Speciality trainee you are only asked to bring together appropriate
    evidence for each section, almost all of which is already contained in your
    e-portfolio. Form 3 in the Gold Guide does not require a written
    commentary on your strengths, weaknesses and development needs.
    However, we feel writing down a few reflections on your strengths and
    development areas forms a very useful basis for the appraisal discussion,
    and follows the model you will be asked to use when you are a qualified
    GP. We have therefore slightly amended the forms in the Gold Guide to
    include a small free text section, and we have removed some of the
    sections which are only relevant to hospital jobs. At the end of Form 3 you
    are asked to list the evidence that you have actually assembled in your
    portfolio.

   Form 4 summarises the outcome of your appraisal interview-it is the
    agreed record of your appraisal and forms the basis of your PDP. This is
    written up by your trainer and then agreed by you and jointly signed off for
    submission to the deanery


   Your PDP is written by you and should be based on the action points
    defined during the appraisal interview. PDP aims should be specific,
    measurable and achievable –they will form the basis for your on-going
    learning in the next year, and will be re-visited at your next appraisal

   All the forms are reproduced electronically on the Deanery website
              2. What to do now

   Assuming you are now near the beginning of your final ST 3 GP post ,ie in
    the last six months of your training year , your main task is to read the
    information above and the electronic appraisal preparation Forms 1- 3, and
    be quite clear what information you need to be assembling in your portfolio
    over the next few months

   If there is anything you are not sure of, discuss this with your trainer as soon
    as possible. It is really important you don’t reach the end of your ST 3 year
    and suddenly realize you are lacking several pieces of important evidence,
    which need to be submitted for your appraisal


   Your appraisal should take place in the final month of your ST3 year , and will
    be carried out by your trainer NOT your educational supervisor [unless these
    are the same person] It will draw on information that you have collected in
    your educational portfolio but the appraisal documentation is not at present
    included in the portfolio

   Consult the table below to be sure that you will be well prepared for your
    appraisal .
      Preparing for, and completing, your ST 3 appraisal-tasks for the
      ST 3 trainee

Time    Appraisal tasks
Month 1    Read through this guide and Forms 1-3 to make sure you are clear
              what evidence you need to collect over the next few months
           Discuss this with your trainer if you have any queries
Months     Collect all necessary evidence –most of it will be integrated within the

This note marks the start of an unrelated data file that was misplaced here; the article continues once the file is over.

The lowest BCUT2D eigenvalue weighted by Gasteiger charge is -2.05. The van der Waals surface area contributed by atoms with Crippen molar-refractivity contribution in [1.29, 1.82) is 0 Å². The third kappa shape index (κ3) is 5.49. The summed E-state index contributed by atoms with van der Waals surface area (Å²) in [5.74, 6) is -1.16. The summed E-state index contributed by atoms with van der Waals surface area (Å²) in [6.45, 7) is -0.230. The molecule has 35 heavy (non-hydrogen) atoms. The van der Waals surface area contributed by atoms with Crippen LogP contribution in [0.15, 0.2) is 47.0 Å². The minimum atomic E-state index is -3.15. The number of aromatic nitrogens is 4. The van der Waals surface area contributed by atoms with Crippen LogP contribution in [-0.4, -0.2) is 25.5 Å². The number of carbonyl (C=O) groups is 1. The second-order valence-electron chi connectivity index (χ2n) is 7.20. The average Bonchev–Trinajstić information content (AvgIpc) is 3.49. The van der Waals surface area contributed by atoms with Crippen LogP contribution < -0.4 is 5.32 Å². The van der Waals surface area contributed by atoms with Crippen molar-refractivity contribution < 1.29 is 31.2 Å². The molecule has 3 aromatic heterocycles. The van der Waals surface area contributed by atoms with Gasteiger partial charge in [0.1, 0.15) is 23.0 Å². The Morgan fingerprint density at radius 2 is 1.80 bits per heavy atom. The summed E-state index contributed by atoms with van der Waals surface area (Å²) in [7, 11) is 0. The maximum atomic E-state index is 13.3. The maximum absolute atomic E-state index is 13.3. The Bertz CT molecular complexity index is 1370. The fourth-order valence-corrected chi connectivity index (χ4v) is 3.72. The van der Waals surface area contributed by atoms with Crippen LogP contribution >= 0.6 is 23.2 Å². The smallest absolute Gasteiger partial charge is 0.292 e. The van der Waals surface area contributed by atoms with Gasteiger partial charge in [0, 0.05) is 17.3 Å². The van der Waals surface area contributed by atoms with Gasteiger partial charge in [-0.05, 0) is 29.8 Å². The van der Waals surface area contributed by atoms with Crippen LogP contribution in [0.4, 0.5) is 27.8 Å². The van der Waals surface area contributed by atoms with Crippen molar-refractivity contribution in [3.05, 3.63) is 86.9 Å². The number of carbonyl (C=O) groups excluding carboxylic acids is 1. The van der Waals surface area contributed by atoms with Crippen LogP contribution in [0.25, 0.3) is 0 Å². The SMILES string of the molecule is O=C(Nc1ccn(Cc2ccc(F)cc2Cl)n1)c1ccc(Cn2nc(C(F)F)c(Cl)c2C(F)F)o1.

2-4           portfolio such as case discussions, video reviews, 360 feedback etc
           Organize with your trainer when your patient feedback will be elicited
Month 5    Start filling in Forms 1-3 electronically, and assembling your file of
              evidence, listing all the relevant evidence. The evidence itself can be
              printed off from the e-portfolio , with additional information eg course
              certificates, clinical presentations etc added into the file.
           You need to discuss with your trainer whether you both prefer this to
              remain as a ‘virtual’ folder , with all documents read on screen or on-
              line, or whether it is easier to print out one paper copy for your trainer
              to read and for you to keep
           Agree your appraisal date with your trainer
Month 6    Submit your appraisal folder[paper or electronic] to your appraiser two
              weeks before the agreed appraisal date
           Take part in the appraisal interview at the agreed date
           Read, edit if necessary, and sign off the Form 4 that your trainer
              produces after the appraisal interview
           Produce your PDP for the following year, based on the action points
              agreed with your trainer
           Discuss this with your trainer in one of your final teaching sessions,
              and add the final version, with a copy of your Form 4, to your appraisal
              folder.



   B. Writing your PDP
When you have had your appraisal , your trainer will complete your Form 4, which is a
summary of the discussion and the agreed ‘action points’ for your professional
development over the last year. You need to edit this as necessary and then transfer
the action points into your PDP for the next year . Use the guidance below to produce a
learning plan that represents around 50 hours of study/reading etc over the next year



 What makes a ‘good ‘ PDP

      Each learning need is clearly explained and described in specific terms eg” to become
       confident in switching Type 2 diabetics to insulin” is much more useful than ‘update
       diabetes knowledge”
      Action points are all SMART –Specific, Manageable, Achievable ,Realistic and in an
       appropriate Ttime frame
      Learning needs show a balance between personal and practice priorities [if working in